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Glasgow 2014: Usain Bolt ‘desperate to take part’

Usain Bolt was happy to pose for the media as he signed copies of his autobiography. Picture: AP

Usain Bolt was happy to pose for the media as he signed copies of his autobiography. Picture: AP

  • by PAUL HIRST
 

Usain Bolt, the fastest man in history, has underlined his desire to compete for Jamaica at the Commonwealth Games in Glasgow – but only in the 200m.

With six Olympic golds and eight World Championship victories under his belt, Bolt is widely regarded as the best sprinter of all time. But there is one gap in the 27-year-old’s collection – a Commonwealth medal. Bolt was due to attend the Commonwealth Games in Melbourne in 2006 before pulling out with a hamstring injury. But, with no World Championships or Olympics next year, Bolt craves the buzz of a major event and it now looks more likely than ever that the dual world-record holder will grace Hampden Park next summer.

“I have said to my coach that I would love to go to the Commonwealths,” Bolt said yesterday at a book signing session for his autobiography Faster than Lightning.

“It’s something that I haven’t done before. It’s up to him, but I have said to him that I want to be a part of it. My coach will think about it and we will see what he says.”

Later, on Radio 5 Live, Bolt added: “It’s on my to-do list. I really want to do it but I never go against my coach. It [the 100m and 200m double] probably would be unlikely. I probably would run the 200m if I go because it’s my favourite event.”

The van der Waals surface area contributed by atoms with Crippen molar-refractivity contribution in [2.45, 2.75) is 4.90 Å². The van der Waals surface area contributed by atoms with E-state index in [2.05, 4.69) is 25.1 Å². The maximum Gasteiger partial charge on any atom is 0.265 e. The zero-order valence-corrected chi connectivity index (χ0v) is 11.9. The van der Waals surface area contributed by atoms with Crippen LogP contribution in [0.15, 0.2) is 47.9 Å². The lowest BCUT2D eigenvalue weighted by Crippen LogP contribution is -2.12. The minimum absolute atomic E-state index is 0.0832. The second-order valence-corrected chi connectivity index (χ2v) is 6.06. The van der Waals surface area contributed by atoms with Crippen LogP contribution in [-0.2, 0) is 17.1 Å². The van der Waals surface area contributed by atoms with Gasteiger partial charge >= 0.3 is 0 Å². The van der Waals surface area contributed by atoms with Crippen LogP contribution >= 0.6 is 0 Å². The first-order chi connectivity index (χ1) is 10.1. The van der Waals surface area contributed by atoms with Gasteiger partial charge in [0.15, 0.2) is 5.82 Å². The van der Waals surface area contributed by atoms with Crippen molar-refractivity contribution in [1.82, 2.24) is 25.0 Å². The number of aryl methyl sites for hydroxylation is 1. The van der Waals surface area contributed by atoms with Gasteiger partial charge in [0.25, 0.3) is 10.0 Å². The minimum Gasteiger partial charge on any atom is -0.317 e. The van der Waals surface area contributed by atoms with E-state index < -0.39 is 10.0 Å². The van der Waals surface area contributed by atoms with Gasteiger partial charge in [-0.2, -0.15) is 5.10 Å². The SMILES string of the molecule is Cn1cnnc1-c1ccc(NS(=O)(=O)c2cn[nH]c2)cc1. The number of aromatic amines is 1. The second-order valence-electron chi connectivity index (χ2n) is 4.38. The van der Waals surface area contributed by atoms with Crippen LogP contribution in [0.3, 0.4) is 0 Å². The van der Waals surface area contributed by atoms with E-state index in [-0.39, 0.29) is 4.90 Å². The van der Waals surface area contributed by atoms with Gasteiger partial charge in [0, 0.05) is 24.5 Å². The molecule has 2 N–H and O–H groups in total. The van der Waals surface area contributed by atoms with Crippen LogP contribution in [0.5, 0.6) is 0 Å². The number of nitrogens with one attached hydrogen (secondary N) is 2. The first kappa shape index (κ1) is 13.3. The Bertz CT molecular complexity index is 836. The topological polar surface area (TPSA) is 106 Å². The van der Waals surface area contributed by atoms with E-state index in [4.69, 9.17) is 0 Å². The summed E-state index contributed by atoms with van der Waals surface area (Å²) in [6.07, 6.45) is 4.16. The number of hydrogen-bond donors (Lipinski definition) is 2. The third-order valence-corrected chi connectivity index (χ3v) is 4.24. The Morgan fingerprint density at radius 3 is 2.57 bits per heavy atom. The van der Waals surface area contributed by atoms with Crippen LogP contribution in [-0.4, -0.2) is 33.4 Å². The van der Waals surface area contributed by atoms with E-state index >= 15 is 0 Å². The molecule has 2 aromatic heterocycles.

Ticket sales for Glasgow 2014 have already been very strong, but interest in the event would surge if Bolt’s coach, Glen Mills, confirms that he will be there.

Glasgow 2014 comes two years before the Rio Olympics, where Bolt hopes to become the first sprinter to win three 100 metres gold medals in a row.

He had stated an intention to call time on his sparkling career in 2016, but is now having a rethink following a plea from his supporters and financial backers. “I am definitely reconsidering [retiring after Rio],” Bolt added. “I think my fans, especially, have really voiced their concern about me retiring.

“They think I should carry on and so do my sponsors. I think it’s on the cards that I will extend it by one more year.”

Bolt would break Linford Christie’s record as the oldest-ever Olympic sprint champion if he won in Tokyo in 2020, but he insists that does not appeal to him. He said: “If I win the next Olympics I will have done everything I wanted to do in my career.”

 

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